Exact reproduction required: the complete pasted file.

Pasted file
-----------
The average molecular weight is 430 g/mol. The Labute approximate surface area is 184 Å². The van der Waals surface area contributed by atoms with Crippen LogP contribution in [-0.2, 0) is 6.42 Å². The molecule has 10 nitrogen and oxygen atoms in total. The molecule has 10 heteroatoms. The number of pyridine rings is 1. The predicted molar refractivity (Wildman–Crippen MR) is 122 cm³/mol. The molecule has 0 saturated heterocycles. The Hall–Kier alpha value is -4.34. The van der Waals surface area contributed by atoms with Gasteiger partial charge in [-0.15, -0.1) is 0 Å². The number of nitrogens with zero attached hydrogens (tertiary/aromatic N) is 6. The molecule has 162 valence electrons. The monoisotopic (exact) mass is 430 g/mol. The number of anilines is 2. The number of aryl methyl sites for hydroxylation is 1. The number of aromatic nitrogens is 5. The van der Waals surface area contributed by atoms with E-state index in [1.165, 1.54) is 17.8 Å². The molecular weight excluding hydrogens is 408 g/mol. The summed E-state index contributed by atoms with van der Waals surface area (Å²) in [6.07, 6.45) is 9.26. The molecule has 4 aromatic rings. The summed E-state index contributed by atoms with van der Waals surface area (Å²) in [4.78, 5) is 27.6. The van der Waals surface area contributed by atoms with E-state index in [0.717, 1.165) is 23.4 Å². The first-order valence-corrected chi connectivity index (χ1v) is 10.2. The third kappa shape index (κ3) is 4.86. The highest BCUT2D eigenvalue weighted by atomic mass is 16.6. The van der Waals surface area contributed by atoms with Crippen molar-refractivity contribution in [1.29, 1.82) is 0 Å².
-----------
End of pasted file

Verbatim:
The average molecular weight is 430 g/mol. The Labute approximate surface area is 184 Å². The van der Waals surface area contributed by atoms with Crippen LogP contribution in [-0.2, 0) is 6.42 Å². The molecule has 10 nitrogen and oxygen atoms in total. The molecule has 10 heteroatoms. The number of pyridine rings is 1. The predicted molar refractivity (Wildman–Crippen MR) is 122 cm³/mol. The molecule has 0 saturated heterocycles. The Hall–Kier alpha value is -4.34. The van der Waals surface area contributed by atoms with Gasteiger partial charge in [-0.15, -0.1) is 0 Å². The number of nitrogens with zero attached hydrogens (tertiary/aromatic N) is 6. The molecule has 162 valence electrons. The monoisotopic (exact) mass is 430 g/mol. The number of anilines is 2. The number of aryl methyl sites for hydroxylation is 1. The number of aromatic nitrogens is 5. The van der Waals surface area contributed by atoms with E-state index in [1.165, 1.54) is 17.8 Å². The molecular weight excluding hydrogens is 408 g/mol. The summed E-state index contributed by atoms with van der Waals surface area (Å²) in [6.07, 6.45) is 9.26. The molecule has 4 aromatic rings. The summed E-state index contributed by atoms with van der Waals surface area (Å²) in [4.78, 5) is 27.6. The van der Waals surface area contributed by atoms with E-state index in [0.717, 1.165) is 23.4 Å². The first-order valence-corrected chi connectivity index (χ1v) is 10.2. The third kappa shape index (κ3) is 4.86. The highest BCUT2D eigenvalue weighted by atomic mass is 16.6. The van der Waals surface area contributed by atoms with Crippen molar-refractivity contribution in [1.29, 1.82) is 0 Å².